Enjoying butterflies in the garden

Published 9:00 am Sunday, March 27, 2016

A beautiful monarch butterfly sips nectar from a colorful flower in the gardens. - Carol Hegel Lang/Albert Lea Tribune

A beautiful monarch butterfly sips nectar from a colorful flower in the gardens. – Carol Hegel Lang/Albert Lea Tribune

Serendipity Gardens by Carol Hegel Lang

The setting is a warm August day in the gardens with plenty of sunshine a calm wind, when all of a sudden I notice a lovely butterfly landing on a colorful flower. As he or she perches there sipping nectar, my life is transformed into a state of awe at this gorgeous creature sharing the colors in the gardens with me.

Ever so softly its wings flutter as it makes it’s way over to another bloom to see what it has to offer.

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“Hello little beauty,” I say to it, “What are you desiring on this fine day to sip upon?”

As if he understands I am talking just to him, he flies a little closer for me to admire his great beauty. Life seems to stop for me while I sit there on the bench and watch what is going on in the gardens. Soon he is joined by another butterfly and it isn’t long before they fly off together to another part of the gardens.

Over on the old tree stump I have a clay saucer filled with rotten fruit from some very old bananas still in their peel and pieces of watermelon that the butterflies delight in snacking on. A red admiral stops by for a tasty morsel of the ndbanana and he is followed shortly by a swallowtail.  They love to sit on the old stump and sun themselves as they warm up from the chilly morning.  Soon they will fly off to the flowers in the gardens in search of sweet nectar from the wide variety the gardens offer.

Zinnias seem to be one of their favorite plants, and I have several different varieties with some very large blooms and others with smaller blooms for them to choose from. The Benary’s giant series seems to be the preferred variety today with many colors of the rainbow for them to choose from. The colors of red, yellow, orange, pink and purple add so much color to the gardens and give them such a variety to land on.

Rocks of different shapes and sizes provide landing strips for the butterflies while they rest before taking flight again and also provide warm place for them to spread their wings and absorb the heat from the rocks. Another clay saucer filled with moist sand and soil provides some much needed salt for them to feast on.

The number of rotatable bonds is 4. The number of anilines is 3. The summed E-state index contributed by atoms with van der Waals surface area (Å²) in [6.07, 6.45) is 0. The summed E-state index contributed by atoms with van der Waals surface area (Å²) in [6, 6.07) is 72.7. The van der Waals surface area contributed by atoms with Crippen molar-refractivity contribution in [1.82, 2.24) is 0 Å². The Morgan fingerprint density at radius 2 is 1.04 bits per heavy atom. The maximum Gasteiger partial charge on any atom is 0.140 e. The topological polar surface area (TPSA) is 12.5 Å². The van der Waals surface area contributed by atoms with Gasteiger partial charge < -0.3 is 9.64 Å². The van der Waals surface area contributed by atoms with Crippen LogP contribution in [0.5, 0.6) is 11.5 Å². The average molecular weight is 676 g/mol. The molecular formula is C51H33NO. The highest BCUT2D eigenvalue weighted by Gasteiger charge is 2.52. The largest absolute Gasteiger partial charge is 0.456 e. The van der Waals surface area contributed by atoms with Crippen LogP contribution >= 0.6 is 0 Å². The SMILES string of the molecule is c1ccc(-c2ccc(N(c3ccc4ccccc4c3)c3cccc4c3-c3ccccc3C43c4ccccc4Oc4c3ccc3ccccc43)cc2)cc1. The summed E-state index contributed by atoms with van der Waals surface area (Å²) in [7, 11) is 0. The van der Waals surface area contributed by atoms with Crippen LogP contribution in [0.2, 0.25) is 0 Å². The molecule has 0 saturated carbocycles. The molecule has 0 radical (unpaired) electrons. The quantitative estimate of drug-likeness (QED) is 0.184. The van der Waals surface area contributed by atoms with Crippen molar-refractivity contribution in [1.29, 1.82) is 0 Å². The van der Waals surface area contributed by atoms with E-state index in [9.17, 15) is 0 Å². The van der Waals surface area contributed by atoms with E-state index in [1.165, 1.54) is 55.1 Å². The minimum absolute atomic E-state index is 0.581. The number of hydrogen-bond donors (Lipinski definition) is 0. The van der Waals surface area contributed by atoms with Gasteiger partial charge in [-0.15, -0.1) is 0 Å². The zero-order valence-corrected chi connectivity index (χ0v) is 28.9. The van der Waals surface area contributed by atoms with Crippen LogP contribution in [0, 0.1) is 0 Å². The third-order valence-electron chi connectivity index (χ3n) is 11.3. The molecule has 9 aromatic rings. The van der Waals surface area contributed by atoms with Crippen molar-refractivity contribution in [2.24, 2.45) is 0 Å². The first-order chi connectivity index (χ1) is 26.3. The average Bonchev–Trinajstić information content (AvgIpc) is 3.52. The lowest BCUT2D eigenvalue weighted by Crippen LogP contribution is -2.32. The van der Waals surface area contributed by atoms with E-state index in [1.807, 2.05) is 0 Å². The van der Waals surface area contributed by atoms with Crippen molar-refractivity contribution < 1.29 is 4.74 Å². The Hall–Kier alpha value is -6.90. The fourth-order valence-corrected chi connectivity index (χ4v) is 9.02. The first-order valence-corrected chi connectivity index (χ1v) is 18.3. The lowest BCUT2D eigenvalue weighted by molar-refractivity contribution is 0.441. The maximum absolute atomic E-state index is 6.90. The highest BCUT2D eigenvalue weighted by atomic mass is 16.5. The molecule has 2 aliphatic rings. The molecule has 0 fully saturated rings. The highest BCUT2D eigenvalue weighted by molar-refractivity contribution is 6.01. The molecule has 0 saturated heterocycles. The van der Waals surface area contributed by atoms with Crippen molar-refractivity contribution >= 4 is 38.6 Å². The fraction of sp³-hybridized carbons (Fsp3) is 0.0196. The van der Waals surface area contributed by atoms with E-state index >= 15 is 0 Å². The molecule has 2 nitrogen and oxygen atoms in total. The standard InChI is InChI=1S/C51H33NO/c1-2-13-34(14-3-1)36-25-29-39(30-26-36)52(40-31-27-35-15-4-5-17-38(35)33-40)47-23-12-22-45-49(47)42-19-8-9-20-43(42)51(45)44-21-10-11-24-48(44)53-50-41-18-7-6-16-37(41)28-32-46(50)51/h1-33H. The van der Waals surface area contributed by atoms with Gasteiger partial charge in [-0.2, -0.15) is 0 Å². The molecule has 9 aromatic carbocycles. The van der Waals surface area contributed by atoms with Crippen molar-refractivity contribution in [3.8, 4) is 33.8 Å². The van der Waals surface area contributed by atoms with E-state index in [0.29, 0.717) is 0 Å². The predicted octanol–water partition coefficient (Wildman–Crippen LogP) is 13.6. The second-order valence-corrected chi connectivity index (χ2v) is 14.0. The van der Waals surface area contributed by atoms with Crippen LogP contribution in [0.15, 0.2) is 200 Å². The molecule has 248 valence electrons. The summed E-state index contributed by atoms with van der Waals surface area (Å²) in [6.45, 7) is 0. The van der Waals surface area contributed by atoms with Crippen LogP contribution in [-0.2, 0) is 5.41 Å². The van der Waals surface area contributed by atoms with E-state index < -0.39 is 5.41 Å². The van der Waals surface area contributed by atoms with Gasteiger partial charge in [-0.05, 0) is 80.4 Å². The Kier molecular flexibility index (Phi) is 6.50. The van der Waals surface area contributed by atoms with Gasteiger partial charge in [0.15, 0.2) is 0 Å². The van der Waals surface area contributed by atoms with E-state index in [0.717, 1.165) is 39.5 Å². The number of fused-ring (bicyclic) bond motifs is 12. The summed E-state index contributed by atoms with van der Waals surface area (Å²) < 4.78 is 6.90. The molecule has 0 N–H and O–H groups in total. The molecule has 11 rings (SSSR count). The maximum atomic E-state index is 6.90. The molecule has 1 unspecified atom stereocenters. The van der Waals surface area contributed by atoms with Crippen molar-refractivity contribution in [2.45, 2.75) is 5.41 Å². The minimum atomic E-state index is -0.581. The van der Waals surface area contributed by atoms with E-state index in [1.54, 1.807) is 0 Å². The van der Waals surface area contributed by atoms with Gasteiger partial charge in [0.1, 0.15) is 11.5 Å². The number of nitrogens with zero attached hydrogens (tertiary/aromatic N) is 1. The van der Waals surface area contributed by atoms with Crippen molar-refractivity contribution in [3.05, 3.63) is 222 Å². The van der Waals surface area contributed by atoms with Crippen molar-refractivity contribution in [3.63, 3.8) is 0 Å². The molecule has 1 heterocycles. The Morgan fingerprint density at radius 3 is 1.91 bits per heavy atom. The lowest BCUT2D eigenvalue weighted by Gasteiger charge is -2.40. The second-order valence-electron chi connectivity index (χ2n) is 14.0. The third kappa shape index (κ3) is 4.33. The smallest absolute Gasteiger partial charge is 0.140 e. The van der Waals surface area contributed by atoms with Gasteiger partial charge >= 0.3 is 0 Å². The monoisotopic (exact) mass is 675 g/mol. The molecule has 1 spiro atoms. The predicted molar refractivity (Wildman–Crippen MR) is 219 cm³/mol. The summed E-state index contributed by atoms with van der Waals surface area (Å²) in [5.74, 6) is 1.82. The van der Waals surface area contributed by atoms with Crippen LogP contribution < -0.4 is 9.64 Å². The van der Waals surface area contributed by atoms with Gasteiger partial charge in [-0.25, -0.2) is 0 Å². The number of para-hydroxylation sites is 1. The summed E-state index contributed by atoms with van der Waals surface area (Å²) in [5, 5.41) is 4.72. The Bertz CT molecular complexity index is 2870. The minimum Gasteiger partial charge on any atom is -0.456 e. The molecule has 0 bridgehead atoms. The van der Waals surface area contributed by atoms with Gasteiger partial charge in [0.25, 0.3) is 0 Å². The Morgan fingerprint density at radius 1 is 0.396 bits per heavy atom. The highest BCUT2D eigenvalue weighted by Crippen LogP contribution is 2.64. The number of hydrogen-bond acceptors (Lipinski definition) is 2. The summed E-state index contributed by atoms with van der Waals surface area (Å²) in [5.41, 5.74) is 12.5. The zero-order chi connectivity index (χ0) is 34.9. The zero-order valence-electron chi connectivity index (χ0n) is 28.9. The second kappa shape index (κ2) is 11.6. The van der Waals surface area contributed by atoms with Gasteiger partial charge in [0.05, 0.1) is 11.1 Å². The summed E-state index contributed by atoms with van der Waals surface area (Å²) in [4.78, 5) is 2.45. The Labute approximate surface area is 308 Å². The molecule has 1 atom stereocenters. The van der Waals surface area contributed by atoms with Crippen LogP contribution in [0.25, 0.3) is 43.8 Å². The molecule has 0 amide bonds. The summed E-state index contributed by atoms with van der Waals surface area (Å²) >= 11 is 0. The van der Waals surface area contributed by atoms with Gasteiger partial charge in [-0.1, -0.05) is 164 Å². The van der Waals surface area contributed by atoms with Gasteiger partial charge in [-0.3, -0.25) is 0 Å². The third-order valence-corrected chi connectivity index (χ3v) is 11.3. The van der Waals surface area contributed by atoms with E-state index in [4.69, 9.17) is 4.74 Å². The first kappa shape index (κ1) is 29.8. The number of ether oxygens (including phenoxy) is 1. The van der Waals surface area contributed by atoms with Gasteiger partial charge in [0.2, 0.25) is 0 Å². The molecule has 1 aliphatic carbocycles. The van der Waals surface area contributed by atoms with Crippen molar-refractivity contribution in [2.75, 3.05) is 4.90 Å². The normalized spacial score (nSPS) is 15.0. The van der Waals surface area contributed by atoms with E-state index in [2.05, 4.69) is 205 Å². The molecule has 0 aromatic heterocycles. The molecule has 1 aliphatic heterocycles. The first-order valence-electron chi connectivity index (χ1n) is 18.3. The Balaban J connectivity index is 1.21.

The rudbeckia are drawing in the monarchs for a bit of nectar while the dangling blooms on kiss-me-over the garden gate hold several butterflies, and a hummingbird flies by checking out the source of excitement. On the butterfly weed and common milkweed monarch caterpillars appear ,munching the leaves as soon they will be spinning a chrysalis that will form another monarch butterfly. The monarchs need to drink lots of nectar in preparation for their long flight to Mexico where they live over the winter.

As I stroll through the gardens bees are buzzing about the Joe-pye weed while damsel flies hover like little helicopters over another flower. The garden seems to be a patchwork quilt of flowers, birds, bees, butterflies and many other types of insects. What a sight to behold!

I am reminded of an old Irish blessing: “May the wings of a butterfly kiss the sun and find your shoulder to light on, to bring you luck, happiness and riches today, tomorrow and beyond.”  What riches and happiness I am filled with to be a part of this extravaganza in the gardens with so many colors of the rainbow everywhere my eyes wander.

Joy and happiness fill my heart when I see all that God has created for me to enjoy. A day in the gardens is like being in heaven, where there are no cares or worries, no sickness — just the love of God spread over my little piece of Earth that I am the caretaker of.

If you plant flowers they will reward you with not just beautiful flowers, but also all of the creatures that inhabit them. The old saying about taking time to smell the roses should be a part of the daily routine for everyone. We live in a fast-paced world, but if you just stop for a bit your life will feel better.

“I’ve watched you now a full half-hour; self-poised upon that yellow flower and, little butterfly! Indeed I know not if you sleep or feed.  How motionless! — not frozen seas more motionless! And then what joy awaits you, when the breeze hath found you out among the trees, and calls you forth again!” — William Wordsworth, “To a Butterfly”  


Carol Hegel Lang is a green thumb residing in Albert Lea. Her column appears weekly. Email her at carolhegellang@gmail.com.